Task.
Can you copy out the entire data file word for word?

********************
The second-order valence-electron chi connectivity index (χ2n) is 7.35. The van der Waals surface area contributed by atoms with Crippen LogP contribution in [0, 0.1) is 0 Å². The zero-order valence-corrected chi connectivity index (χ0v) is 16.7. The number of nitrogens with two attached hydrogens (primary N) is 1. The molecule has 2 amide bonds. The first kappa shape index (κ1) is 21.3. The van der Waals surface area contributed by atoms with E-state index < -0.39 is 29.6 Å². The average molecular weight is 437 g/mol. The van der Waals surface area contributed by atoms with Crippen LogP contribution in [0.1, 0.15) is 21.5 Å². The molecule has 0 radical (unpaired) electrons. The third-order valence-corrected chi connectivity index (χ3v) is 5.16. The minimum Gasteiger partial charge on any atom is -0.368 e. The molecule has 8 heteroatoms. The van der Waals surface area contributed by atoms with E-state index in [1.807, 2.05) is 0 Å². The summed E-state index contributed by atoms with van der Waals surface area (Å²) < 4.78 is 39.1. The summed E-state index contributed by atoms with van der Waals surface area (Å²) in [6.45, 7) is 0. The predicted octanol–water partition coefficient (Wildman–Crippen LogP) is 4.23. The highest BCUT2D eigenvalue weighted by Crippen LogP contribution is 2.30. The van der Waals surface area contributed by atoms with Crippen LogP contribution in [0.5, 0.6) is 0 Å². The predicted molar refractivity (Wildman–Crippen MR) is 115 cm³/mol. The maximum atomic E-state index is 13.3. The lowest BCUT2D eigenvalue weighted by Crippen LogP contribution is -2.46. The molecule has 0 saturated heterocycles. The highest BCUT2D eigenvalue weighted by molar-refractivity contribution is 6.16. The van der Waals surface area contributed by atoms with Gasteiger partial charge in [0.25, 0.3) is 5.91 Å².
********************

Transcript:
The second-order valence-electron chi connectivity index (χ2n) is 7.35. The van der Waals surface area contributed by atoms with Crippen LogP contribution in [0, 0.1) is 0 Å². The zero-order valence-corrected chi connectivity index (χ0v) is 16.7. The number of nitrogens with two attached hydrogens (primary N) is 1. The molecule has 2 amide bonds. The first kappa shape index (κ1) is 21.3. The van der Waals surface area contributed by atoms with E-state index < -0.39 is 29.6 Å². The average molecular weight is 437 g/mol. The van der Waals surface area contributed by atoms with Crippen LogP contribution in [0.1, 0.15) is 21.5 Å². The molecule has 0 radical (unpaired) electrons. The third-order valence-corrected chi connectivity index (χ3v) is 5.16. The minimum Gasteiger partial charge on any atom is -0.368 e. The molecule has 8 heteroatoms. The van der Waals surface area contributed by atoms with E-state index in [1.807, 2.05) is 0 Å². The summed E-state index contributed by atoms with van der Waals surface area (Å²) < 4.78 is 39.1. The summed E-state index contributed by atoms with van der Waals surface area (Å²) in [6.45, 7) is 0. The predicted octanol–water partition coefficient (Wildman–Crippen LogP) is 4.23. The highest BCUT2D eigenvalue weighted by Crippen LogP contribution is 2.30. The van der Waals surface area contributed by atoms with Crippen LogP contribution in [0.5, 0.6) is 0 Å². The predicted molar refractivity (Wildman–Crippen MR) is 115 cm³/mol. The maximum atomic E-state index is 13.3. The lowest BCUT2D eigenvalue weighted by Crippen LogP contribution is -2.46. The molecule has 0 saturated heterocycles. The highest BCUT2D eigenvalue weighted by molar-refractivity contribution is 6.16. The van der Waals surface area contributed by atoms with Gasteiger partial charge in [0.25, 0.3) is 5.91 Å².